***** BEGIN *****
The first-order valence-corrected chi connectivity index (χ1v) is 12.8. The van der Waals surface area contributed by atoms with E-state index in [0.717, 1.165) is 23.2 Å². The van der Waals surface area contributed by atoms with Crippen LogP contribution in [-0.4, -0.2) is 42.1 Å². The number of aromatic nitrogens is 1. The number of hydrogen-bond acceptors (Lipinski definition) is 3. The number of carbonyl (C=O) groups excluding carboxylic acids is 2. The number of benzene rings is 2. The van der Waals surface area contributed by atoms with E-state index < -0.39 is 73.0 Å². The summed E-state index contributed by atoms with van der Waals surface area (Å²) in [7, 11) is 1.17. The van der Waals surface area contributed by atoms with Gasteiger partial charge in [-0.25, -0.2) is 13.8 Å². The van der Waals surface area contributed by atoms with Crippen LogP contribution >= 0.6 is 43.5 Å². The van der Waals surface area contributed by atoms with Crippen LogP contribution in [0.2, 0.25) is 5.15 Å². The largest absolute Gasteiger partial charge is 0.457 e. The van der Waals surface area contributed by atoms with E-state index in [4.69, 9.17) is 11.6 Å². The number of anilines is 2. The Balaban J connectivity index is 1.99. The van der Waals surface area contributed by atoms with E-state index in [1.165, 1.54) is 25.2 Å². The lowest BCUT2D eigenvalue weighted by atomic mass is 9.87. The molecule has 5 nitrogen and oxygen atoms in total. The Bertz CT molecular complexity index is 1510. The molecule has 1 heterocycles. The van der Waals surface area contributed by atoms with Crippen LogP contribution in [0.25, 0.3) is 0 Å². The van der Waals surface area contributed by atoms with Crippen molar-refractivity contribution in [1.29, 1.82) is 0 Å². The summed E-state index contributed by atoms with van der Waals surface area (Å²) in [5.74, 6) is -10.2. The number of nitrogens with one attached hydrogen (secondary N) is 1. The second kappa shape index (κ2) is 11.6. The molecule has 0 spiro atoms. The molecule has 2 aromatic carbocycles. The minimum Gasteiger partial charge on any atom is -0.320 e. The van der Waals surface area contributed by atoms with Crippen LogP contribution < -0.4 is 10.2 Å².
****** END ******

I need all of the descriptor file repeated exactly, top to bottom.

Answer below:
The first-order valence-corrected chi connectivity index (χ1v) is 12.8. The van der Waals surface area contributed by atoms with E-state index in [0.717, 1.165) is 23.2 Å². The van der Waals surface area contributed by atoms with Crippen LogP contribution in [-0.4, -0.2) is 42.1 Å². The number of aromatic nitrogens is 1. The number of hydrogen-bond acceptors (Lipinski definition) is 3. The number of carbonyl (C=O) groups excluding carboxylic acids is 2. The number of benzene rings is 2. The van der Waals surface area contributed by atoms with E-state index < -0.39 is 73.0 Å². The summed E-state index contributed by atoms with van der Waals surface area (Å²) in [7, 11) is 1.17. The van der Waals surface area contributed by atoms with Gasteiger partial charge in [-0.25, -0.2) is 13.8 Å². The van der Waals surface area contributed by atoms with Crippen LogP contribution >= 0.6 is 43.5 Å². The van der Waals surface area contributed by atoms with Crippen LogP contribution in [0.2, 0.25) is 5.15 Å². The largest absolute Gasteiger partial charge is 0.457 e. The van der Waals surface area contributed by atoms with E-state index in [4.69, 9.17) is 11.6 Å². The number of anilines is 2. The Balaban J connectivity index is 1.99. The van der Waals surface area contributed by atoms with E-state index in [1.165, 1.54) is 25.2 Å². The lowest BCUT2D eigenvalue weighted by atomic mass is 9.87. The molecule has 5 nitrogen and oxygen atoms in total. The Bertz CT molecular complexity index is 1510. The molecule has 1 heterocycles. The van der Waals surface area contributed by atoms with Crippen LogP contribution in [0.25, 0.3) is 0 Å². The van der Waals surface area contributed by atoms with Crippen molar-refractivity contribution in [1.29, 1.82) is 0 Å². The summed E-state index contributed by atoms with van der Waals surface area (Å²) in [5.74, 6) is -10.2. The number of nitrogens with one attached hydrogen (secondary N) is 1. The second kappa shape index (κ2) is 11.6. The molecule has 0 spiro atoms. The molecule has 2 aromatic carbocycles. The minimum Gasteiger partial charge on any atom is -0.320 e. The van der Waals surface area contributed by atoms with Crippen LogP contribution < -0.4 is 10.2 Å².